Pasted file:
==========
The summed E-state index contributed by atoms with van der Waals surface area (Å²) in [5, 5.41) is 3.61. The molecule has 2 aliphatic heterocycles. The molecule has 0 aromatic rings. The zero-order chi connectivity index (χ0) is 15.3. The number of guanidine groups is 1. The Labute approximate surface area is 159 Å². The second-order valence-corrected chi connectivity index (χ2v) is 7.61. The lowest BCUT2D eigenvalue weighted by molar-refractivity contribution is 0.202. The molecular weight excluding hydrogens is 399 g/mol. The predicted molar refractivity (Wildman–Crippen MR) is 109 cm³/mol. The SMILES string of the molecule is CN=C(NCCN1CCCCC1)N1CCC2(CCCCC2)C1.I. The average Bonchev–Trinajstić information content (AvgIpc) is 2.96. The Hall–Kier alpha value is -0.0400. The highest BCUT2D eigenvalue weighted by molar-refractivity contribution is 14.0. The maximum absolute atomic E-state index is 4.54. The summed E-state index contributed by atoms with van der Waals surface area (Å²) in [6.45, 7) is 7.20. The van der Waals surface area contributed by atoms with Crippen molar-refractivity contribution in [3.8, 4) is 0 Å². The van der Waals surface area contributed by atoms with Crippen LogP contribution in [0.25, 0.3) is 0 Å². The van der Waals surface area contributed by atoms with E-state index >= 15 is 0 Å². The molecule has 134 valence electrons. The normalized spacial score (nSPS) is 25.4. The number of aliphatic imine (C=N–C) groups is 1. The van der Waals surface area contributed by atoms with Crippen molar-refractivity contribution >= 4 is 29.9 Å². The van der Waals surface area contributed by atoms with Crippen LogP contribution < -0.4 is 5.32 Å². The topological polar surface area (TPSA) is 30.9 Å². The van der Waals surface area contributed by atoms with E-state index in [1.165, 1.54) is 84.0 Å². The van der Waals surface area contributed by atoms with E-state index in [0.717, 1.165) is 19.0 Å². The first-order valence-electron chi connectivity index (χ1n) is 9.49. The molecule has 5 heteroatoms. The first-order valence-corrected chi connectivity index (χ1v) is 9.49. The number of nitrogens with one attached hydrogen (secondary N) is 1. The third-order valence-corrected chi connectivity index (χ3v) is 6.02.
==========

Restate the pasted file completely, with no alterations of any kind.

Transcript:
The summed E-state index contributed by atoms with van der Waals surface area (Å²) in [5, 5.41) is 3.61. The molecule has 2 aliphatic heterocycles. The molecule has 0 aromatic rings. The zero-order chi connectivity index (χ0) is 15.3. The number of guanidine groups is 1. The Labute approximate surface area is 159 Å². The second-order valence-corrected chi connectivity index (χ2v) is 7.61. The lowest BCUT2D eigenvalue weighted by molar-refractivity contribution is 0.202. The molecular weight excluding hydrogens is 399 g/mol. The predicted molar refractivity (Wildman–Crippen MR) is 109 cm³/mol. The SMILES string of the molecule is CN=C(NCCN1CCCCC1)N1CCC2(CCCCC2)C1.I. The average Bonchev–Trinajstić information content (AvgIpc) is 2.96. The Hall–Kier alpha value is -0.0400. The highest BCUT2D eigenvalue weighted by molar-refractivity contribution is 14.0. The maximum absolute atomic E-state index is 4.54. The summed E-state index contributed by atoms with van der Waals surface area (Å²) in [6.45, 7) is 7.20. The van der Waals surface area contributed by atoms with Crippen molar-refractivity contribution in [3.8, 4) is 0 Å². The van der Waals surface area contributed by atoms with Crippen LogP contribution in [0.25, 0.3) is 0 Å². The van der Waals surface area contributed by atoms with E-state index >= 15 is 0 Å². The molecule has 134 valence electrons. The normalized spacial score (nSPS) is 25.4. The number of aliphatic imine (C=N–C) groups is 1. The van der Waals surface area contributed by atoms with Crippen molar-refractivity contribution >= 4 is 29.9 Å². The van der Waals surface area contributed by atoms with Crippen LogP contribution < -0.4 is 5.32 Å². The topological polar surface area (TPSA) is 30.9 Å². The van der Waals surface area contributed by atoms with E-state index in [1.165, 1.54) is 84.0 Å². The van der Waals surface area contributed by atoms with E-state index in [0.717, 1.165) is 19.0 Å². The first-order valence-electron chi connectivity index (χ1n) is 9.49. The molecule has 5 heteroatoms. The first-order valence-corrected chi connectivity index (χ1v) is 9.49. The number of nitrogens with one attached hydrogen (secondary N) is 1. The third-order valence-corrected chi connectivity index (χ3v) is 6.02.